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Coronavirus

At last minute, Pa. lawmakers vote to extend dozens of COVID-19 waivers

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Wednesday’s action will keep the waivers in place until March 2022 while the legislature considers a number of bills that would make the regulatory suspensions permanent.
Fred Adams / For Spotlight PA

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HARRISBURG — The Pennsylvania legislature unanimously voted Wednesday to extend dozens of regulatory waivers put into place last year to help health-care providers fight COVID-19.

Without action, the waivers would have expired Thursday, potentially exacerbating ongoing staffing crises in hospitals and long-term care institutions, which are again facing rising COVID-19 cases. Health-care workers and their advocates had warned any lapse in the relaxed rules would have renewed administrative burdens and made fighting the ongoing pandemic more difficult.

Wednesday’s action will keep the waivers in place until March 2022 while the legislature considers a number of bills that would make the regulatory suspensions permanent. Gov. Tom Wolf will sign the bill.

“The governor is thankful the legislature engaged the administration and stakeholders and ultimately agreed with most of the administration’s recommendations on extending COVID-19-related waivers that are still in use,” spokesperson Lyndsay Kensinger said.

At the beginning of the pandemic, Wolf approved nearly 100 waivers to ease some of the rules governing health-care workers and ensure as many professionals as possible were on the ground in hospitals, vaccination clinics, and long-term care facilities.

The temporary changes were made under a disaster declaration that later became a target for legislative Republicans unhappy with the administration’s business closures.

Buoyed by two successful constitutional amendments that curtailed the executive’s power, the GOP-controlled General Assembly ended Wolf’s emergency order in June, while allowing the waivers to remain in place until Sept. 30.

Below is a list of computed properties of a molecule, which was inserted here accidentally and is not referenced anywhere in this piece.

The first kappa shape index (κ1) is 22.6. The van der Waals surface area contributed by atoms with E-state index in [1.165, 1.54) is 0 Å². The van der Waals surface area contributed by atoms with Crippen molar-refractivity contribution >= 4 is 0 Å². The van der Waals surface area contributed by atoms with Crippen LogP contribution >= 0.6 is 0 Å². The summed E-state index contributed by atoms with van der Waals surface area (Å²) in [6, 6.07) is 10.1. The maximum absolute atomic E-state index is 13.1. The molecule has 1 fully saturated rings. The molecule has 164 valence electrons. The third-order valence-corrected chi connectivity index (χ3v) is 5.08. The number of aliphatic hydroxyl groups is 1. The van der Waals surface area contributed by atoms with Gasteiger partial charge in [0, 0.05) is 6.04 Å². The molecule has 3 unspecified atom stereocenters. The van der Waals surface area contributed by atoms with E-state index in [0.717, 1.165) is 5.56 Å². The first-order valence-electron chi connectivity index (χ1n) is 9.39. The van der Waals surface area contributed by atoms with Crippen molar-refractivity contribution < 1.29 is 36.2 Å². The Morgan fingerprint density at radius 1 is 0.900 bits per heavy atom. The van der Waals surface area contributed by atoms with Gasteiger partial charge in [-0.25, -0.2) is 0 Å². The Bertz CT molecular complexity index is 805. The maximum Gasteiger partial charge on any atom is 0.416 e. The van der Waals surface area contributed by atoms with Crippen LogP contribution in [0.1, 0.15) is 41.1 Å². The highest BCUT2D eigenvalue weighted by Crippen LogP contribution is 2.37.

Under the bill passed Wednesday, all suspensions under the Department of Health, Department of Human Services, and the Bureau of Professional and Occupational Affairs will remain in place until March unless Wolf and the agencies decide to terminate them sooner.

Among the waivers extended are those allowing out-of-state practitioners to treat patients in Pennsylvania, permitting retired or lapsed professionals to return to medicine, and expanding who can give a vaccine.

The waivers also allow patients to access care via telemedicine, which as of now is neither allowed nor prohibited in Pennsylvania law, creating a gray area for health-care providers and insurance companies.

Lawmakers have introduced bills in both the House and Senate to provide rules and regulations surrounding telemedicine, but past efforts have broken down over partisan disagreements. Wolf vetoed a telemedicine bill last year because it would have prevented health-care providers from prescribing abortion-inducing medicine.

As a number of other bills that would make regulatory suspensions permanent await consideration, two removing administrative barriers for physician assistants passed Wednesday.

The Joint State Government Commission is studying the impact of the waivers and which should stay in place to remove barriers to employment in the state. Glenn Pasewicz, executive director of the committee, said a report should be out by late October.

Separately, lawmakers on Wednesday directed various state agencies to post a report listing which waivers were and were not extended by Nov. 1.

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